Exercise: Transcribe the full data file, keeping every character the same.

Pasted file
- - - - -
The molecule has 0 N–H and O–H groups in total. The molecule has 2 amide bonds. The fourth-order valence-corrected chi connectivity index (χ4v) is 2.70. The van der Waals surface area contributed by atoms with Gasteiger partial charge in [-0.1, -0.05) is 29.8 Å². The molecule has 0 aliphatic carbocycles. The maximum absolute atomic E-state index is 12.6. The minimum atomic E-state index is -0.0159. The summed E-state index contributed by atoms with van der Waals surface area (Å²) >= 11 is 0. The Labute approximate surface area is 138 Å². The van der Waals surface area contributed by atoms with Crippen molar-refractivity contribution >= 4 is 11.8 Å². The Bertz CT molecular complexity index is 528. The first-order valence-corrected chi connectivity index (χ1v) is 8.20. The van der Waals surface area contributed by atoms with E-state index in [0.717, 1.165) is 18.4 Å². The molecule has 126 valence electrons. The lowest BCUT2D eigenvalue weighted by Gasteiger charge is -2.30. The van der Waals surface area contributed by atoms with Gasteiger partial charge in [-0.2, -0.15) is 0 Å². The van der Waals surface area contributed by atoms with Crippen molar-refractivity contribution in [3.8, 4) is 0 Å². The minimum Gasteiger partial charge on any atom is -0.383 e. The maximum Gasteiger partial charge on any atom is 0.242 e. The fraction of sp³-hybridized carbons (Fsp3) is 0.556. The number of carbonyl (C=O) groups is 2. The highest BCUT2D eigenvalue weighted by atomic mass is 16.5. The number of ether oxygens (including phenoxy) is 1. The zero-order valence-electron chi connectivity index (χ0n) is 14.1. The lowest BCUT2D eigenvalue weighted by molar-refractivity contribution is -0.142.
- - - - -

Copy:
The molecule has 0 N–H and O–H groups in total. The molecule has 2 amide bonds. The fourth-order valence-corrected chi connectivity index (χ4v) is 2.70. The van der Waals surface area contributed by atoms with Gasteiger partial charge in [-0.1, -0.05) is 29.8 Å². The molecule has 0 aliphatic carbocycles. The maximum absolute atomic E-state index is 12.6. The minimum atomic E-state index is -0.0159. The summed E-state index contributed by atoms with van der Waals surface area (Å²) >= 11 is 0. The Labute approximate surface area is 138 Å². The van der Waals surface area contributed by atoms with Crippen molar-refractivity contribution >= 4 is 11.8 Å². The Bertz CT molecular complexity index is 528. The first-order valence-corrected chi connectivity index (χ1v) is 8.20. The van der Waals surface area contributed by atoms with E-state index in [0.717, 1.165) is 18.4 Å². The molecule has 126 valence electrons. The lowest BCUT2D eigenvalue weighted by Gasteiger charge is -2.30. The van der Waals surface area contributed by atoms with Gasteiger partial charge in [-0.2, -0.15) is 0 Å². The van der Waals surface area contributed by atoms with Crippen molar-refractivity contribution in [3.8, 4) is 0 Å². The minimum Gasteiger partial charge on any atom is -0.383 e. The maximum Gasteiger partial charge on any atom is 0.242 e. The fraction of sp³-hybridized carbons (Fsp3) is 0.556. The number of carbonyl (C=O) groups is 2. The highest BCUT2D eigenvalue weighted by atomic mass is 16.5. The number of ether oxygens (including phenoxy) is 1. The zero-order valence-electron chi connectivity index (χ0n) is 14.1. The lowest BCUT2D eigenvalue weighted by molar-refractivity contribution is -0.142.